On expanded trade and investment, the bigger practical problem with China will likely be to know at any particular time whom we are dealing with. China is not transparent. Canadians will have to get better at background checking individuals and at knowing what to do when things go wrong. The Chinese, in turn, will have to provide better and more timely information so Canada can keep the unwanted out.
Canada-China reset matters for everyone
Canada has enormous people-relationship strengths in China and the U.S. A successful mutual-accommodation approach can help the U.S. move forward with China in a reshaped but strong inclusive global order.
On the China trade reset, Canada must not be too eager or opportunistic. We must stand back (as China does), take time, and be wary. Big changes are under way in China, the U.S., and Russia. Canada can help – but it needs to be strategic in the larger context of world politics: the possible U.S. retreat into a philosophy of "every nation for itself"; Russia trouble-making; recent weak leadership in the U.K. and continental Europe; and much of the Middle East destabilized or in flames. China is the only major country today that says it supports an overall global economic order that remains inclusive but needs reshaping – a statement that should now be tested.
What Trump needs
Mr. Trump is in a hurry. He has to keep winning and no win ever seems big enough or lasts long enough. But it is not only the U.S. that wants disruptive change. Others, including Canada, need a shaking up, too. China, in contrast, is being changed inexorably by its own huge moves forward; it has very big challenges, but is in less of a hurry. It has already experienced a lot of wins in its great leap forward. However, the combination of corruption and excessive restrictiveness at home and a protectionist global trading order could result in a great leap backward for China if it became unable to sustain the large rapid growth on which its social contract depends. This would be bad for everyone.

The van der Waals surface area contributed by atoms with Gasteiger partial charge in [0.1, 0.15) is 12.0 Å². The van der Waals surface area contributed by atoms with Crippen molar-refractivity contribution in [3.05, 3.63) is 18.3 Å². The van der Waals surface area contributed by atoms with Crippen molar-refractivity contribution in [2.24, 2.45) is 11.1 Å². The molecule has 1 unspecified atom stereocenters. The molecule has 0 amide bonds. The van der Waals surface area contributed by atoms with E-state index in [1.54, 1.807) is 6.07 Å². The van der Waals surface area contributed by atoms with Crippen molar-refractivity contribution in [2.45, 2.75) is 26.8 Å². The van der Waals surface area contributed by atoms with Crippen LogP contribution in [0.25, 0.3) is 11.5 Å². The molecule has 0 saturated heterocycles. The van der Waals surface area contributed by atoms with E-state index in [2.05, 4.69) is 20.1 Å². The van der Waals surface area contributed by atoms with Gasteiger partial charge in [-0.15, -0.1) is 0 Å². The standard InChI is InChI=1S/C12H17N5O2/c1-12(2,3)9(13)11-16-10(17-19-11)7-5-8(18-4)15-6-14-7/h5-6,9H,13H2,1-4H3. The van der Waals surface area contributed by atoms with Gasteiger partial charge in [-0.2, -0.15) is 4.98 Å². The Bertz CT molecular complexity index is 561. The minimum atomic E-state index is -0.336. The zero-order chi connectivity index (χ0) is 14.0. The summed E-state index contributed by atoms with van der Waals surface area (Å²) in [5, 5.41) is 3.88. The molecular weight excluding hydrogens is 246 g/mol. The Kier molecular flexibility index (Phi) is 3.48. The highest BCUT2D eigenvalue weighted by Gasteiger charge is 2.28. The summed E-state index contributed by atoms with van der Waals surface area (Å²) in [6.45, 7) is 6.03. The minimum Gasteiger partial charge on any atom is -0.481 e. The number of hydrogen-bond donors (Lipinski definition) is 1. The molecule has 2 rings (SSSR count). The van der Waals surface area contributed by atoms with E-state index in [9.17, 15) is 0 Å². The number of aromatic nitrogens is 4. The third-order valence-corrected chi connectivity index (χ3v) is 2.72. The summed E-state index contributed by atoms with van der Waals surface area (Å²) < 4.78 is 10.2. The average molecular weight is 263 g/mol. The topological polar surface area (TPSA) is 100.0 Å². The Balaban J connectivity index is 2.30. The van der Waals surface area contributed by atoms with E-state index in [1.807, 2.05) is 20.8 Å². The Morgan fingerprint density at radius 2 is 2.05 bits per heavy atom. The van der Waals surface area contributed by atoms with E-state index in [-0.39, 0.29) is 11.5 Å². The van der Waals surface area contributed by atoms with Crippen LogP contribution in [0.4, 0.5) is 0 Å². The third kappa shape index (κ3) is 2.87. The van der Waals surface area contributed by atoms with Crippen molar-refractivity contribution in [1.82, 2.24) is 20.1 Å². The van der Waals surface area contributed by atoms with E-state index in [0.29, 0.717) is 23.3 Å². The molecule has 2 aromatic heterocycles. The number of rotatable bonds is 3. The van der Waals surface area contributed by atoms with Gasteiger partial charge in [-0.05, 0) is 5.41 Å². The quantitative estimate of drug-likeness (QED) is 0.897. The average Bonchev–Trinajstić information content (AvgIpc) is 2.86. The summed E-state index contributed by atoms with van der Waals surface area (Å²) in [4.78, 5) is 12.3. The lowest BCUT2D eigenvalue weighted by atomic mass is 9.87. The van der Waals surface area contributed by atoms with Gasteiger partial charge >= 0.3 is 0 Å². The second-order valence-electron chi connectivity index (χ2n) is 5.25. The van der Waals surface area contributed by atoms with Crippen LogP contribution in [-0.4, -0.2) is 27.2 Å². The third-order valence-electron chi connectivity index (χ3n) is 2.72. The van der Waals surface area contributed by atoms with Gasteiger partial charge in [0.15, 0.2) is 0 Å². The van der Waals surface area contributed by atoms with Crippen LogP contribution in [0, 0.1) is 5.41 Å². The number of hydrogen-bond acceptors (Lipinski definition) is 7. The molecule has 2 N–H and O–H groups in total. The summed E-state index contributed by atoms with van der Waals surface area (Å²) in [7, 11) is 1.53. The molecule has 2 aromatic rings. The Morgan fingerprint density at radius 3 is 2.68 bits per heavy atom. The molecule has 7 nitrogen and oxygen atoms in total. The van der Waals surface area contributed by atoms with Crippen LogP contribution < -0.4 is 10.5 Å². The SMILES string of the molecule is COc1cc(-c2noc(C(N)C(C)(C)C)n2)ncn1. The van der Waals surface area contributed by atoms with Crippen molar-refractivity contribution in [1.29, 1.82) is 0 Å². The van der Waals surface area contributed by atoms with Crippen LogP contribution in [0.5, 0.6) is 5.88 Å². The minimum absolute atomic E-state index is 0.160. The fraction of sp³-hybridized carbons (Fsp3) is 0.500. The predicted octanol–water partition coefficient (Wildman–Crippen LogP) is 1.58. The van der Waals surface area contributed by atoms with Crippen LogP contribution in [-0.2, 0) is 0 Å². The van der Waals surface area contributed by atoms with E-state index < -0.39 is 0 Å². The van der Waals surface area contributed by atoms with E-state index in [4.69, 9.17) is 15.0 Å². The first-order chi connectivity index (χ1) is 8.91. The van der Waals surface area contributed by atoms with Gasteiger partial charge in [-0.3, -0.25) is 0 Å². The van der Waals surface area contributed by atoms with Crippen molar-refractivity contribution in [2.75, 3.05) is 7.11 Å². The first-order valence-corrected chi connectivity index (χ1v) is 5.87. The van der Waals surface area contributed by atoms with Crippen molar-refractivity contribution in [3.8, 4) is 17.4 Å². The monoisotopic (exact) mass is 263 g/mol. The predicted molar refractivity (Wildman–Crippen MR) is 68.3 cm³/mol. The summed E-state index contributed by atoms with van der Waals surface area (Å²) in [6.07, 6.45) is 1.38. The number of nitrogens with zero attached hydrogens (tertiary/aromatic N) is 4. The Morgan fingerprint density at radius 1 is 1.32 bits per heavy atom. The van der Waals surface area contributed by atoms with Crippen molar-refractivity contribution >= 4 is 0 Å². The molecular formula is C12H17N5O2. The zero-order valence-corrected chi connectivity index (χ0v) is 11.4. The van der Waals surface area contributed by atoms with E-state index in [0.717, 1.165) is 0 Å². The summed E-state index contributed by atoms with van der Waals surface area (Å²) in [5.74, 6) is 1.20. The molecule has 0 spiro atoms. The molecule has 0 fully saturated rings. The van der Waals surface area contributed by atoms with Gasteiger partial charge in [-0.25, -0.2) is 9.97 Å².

China can best enhance its strengths collaboratively; it can be strong in today's world only if it can get others to follow its lead. Much of the U.S. postwar strength came from that ability, which is now at risk. Mr. Trump has exploited the adverse outcomes of U.S. financial, economic, and geopolitical overreach in order to get a mandate to undermine many postwar U.S. achievements. In Mr. Trump's view, throwing others off balance is the way to get what he wants and needs.
Canada's unique, broadly balanced strengths in its relationship with the U.S. can be important to China. Canada is not the "danger" or "enemy" Mr. Trump likes and seems to need; China may be. In a Trump world of increasing U.S. isolation, Canada will always end up still standing. The U.S./Canada trade and current flows are big and in broad balance. Canada's current account deficits (which must come down) help other countries in the global economy.
Mr. Trump is at heart a deal maker. But if he wants to be a man of global hard populist vision, Canada's task will be to work with others to contain the damage. If he exhibits an insatiable need to bend policy toward his own personal view of reality, all bets are off and extreme care and attention to building one's own strengths will be very important. Alternately, he could demonstrate a mix of all three. The biggest sources of instability among the U.S., China, Russia and Europe all go through Mr. Trump. This global context must be remembered by Canada as it works with China, and by China as it works with Canada.
Big strengths to work with
The U.S. is coming out of a period of foreign and domestic overreach and domestic underreach. China is coming out of a period of too much reliance on the global (largely U.S.) economy for coping with the domestic challenges brought about by its huge economic leap forward. Unlike the U.S., China needs resources, many of which Canada has. Canada has a large Chinese diaspora and has had a good history with China over the past 70 years. China needs to work collaboratively with the United States, and in this Canada can help. Canada understands mutual accommodation is now the only good way forward for great powers. China and Canada can and should harness their complementary strengths as they seek to reset their relationship and support an inclusive global trading order.
Mr. Xi told the 19th Communist Party Congress this week that China had entered a new era – a good time for the Canada-China reset.